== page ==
Jennifer said...

i actually have some lights from ikea that have a clear cord. i think those would work with a silver tree.

Jess said...

A clear cord! Never seen such a thing. Cool. I'll post a picture of the whole thing in a bit. Stay tuned.

Jessie said...

I spray painted lights years ago and had the same problem- they never really stopped being weirdly sticky. I have no idea why.

Chelsey said...

It's such a cute tree! Good thinking with the spray paint!

Grandma G said...

I never thought you looked like a Christmas tree in high school. But now that you mention it....

froghair said...

It sure looks GREAT, but like Rita said, the holiday safety folks (nfpa.org) say stuff like "never use electric lights on metal trees" etc. Do be careful!

Jess said...

Will do. I'll watch it like a hawk. At least until I fall asleep on the sofa. Really, thanks for the warning, though. I never thought about that before.

Alfred T. Mahan said...

If Alex doesn't watch his language, the Navy's going to take his ex-sailor card away. The Master Chiefs are going to be sorely disappointed in him... :]

Jess said...

I know, what a potty mouth he has.

kerrie said...

The tree looks awesome.

I guess the cord, made out of PVC is reacting to the acrylic paint. Maybe the two plastics are incompatible. It reminds me of times I would glue models together, using too much glue and the whole darned thing would melt into a gooey mess.

I suggest you simply leave the lights on the tree rather and store it that way if it's possible.

Canndy Pan said...

I like the photo. I think it's a wonderful x'mas tree.

Anonymous said...

be careful, they recommend not using lights on metallic trees because there's a risk for burn/electrocution if there's a crack in a wire or a short or something. I guess the tree can become electrified...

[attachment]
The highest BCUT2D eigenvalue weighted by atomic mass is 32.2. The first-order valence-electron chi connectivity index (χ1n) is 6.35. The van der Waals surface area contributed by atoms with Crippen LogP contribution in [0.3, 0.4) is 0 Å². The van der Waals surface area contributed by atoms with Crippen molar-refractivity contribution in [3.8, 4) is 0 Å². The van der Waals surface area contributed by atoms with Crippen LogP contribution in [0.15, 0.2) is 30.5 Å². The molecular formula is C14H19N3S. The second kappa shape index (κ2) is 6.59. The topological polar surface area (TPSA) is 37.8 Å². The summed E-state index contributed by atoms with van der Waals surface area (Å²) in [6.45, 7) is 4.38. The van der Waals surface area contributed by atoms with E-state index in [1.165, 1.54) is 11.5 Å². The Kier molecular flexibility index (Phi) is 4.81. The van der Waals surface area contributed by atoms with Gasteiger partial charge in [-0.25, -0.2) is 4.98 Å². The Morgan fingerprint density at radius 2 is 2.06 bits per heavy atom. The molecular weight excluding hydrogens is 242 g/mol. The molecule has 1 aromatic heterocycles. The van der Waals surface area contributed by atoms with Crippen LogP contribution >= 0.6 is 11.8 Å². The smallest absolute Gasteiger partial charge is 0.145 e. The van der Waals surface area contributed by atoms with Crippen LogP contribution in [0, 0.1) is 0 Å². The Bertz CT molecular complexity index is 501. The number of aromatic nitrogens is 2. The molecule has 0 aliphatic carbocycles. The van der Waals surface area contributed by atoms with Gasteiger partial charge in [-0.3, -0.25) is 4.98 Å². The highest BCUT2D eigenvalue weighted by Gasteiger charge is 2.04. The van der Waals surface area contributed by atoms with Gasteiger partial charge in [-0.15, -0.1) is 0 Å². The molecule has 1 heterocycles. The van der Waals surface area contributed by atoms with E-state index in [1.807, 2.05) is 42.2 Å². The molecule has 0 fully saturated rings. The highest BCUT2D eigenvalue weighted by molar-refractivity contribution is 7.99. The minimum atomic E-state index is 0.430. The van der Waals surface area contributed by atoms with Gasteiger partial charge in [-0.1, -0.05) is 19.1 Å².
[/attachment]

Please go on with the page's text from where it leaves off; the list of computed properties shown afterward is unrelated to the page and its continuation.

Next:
Cynthia said...

It may have something to do with the pigmentation of metallic paints. I had the same problem with a stamp pad in gold, it's been over three weeks and the stupid thing still smears - messed up my Xmas cards!

But do be careful, if I were you I would go to Ikea and buy the clear ones. Losing one's house is not worth a pretty Xmas tree. By the way, I grew up with one of these and miss the color wheel and all. Don't remember it looking ugly, even though Mom put all kinds of white lights on it. Thanks for the memories!

Julie said...

Oh, that very thing happened to me when I decided to spray paint a vinyl coated wire file holder. Tacky, tacky, would not dry. So very frustrating. :(

lisavollrath said...

One trick for painting plastic items: get yourself a can of plastic model paint from a hobby store that caters to folks who build model cars. I've painted all sorts of crazy plastic things with it (or primed first with plastic model primer). Works like a charm!

Alfred T. Mahan said...

Incidentally, you *could* just talk to your friend who has experience painting plastic things, you know. I mean, it's not like I build models and paint plastic soldiers and tanks or anything...

..... Carmen said...

Your last comment made me laugh :) Very nice tree. Perhaps it has something to do with the spray paint on plastic... was it intended for platic? lol

E to the M said...

My local craft store has small rice lights and they have a metallic-ish cord.

Vacuum Queen said...

Awesome! I actually had a great color wheel, but we lost it in a fire. :( Haven't found a good one since.

Allison said...

Oooooh! Looks good! You are totally making me want an aluminum tree now!

Amanda said...

That was such a good idea. We set up our aluminum Christmas tree this year, but took it right back down because our second color wheel in two years just wasn't cutting it and I was afraid it couldn't handle the corded lights. Good to know for next year.

Anonymous said...

well, if it does stick then on the bright side- you have a pre-lit christmas tree!

Anonymous said...

You're not supposed to put lights on those trees- it's a fire hazard. I have a silver tree and a color wheel, which works well lighting the tree. Maybe two wheels would work better.

Amber said...

My first thought was maybe the electricity going through the cord is keeping the paint tacky...

Larissa Holland said...

i was going to suggest that Krylon paint for plastic stuff too, so now I have no relevant comment to make except, cool tree!
and also, don't leave it plugged in when you are out. Just in case you have a cord deterioration goin' on there.

Sarah Pecorino said...

if it's still sticky and you want it to bother with it, you can spray it lightly with shellac. Sounds weird, but we used to do it all the time in the theatre when spray paint didn't dry in time for rehearsal. You might loose a bit of the sparkle of the silver, but it won't stick to itself or the tree anymore.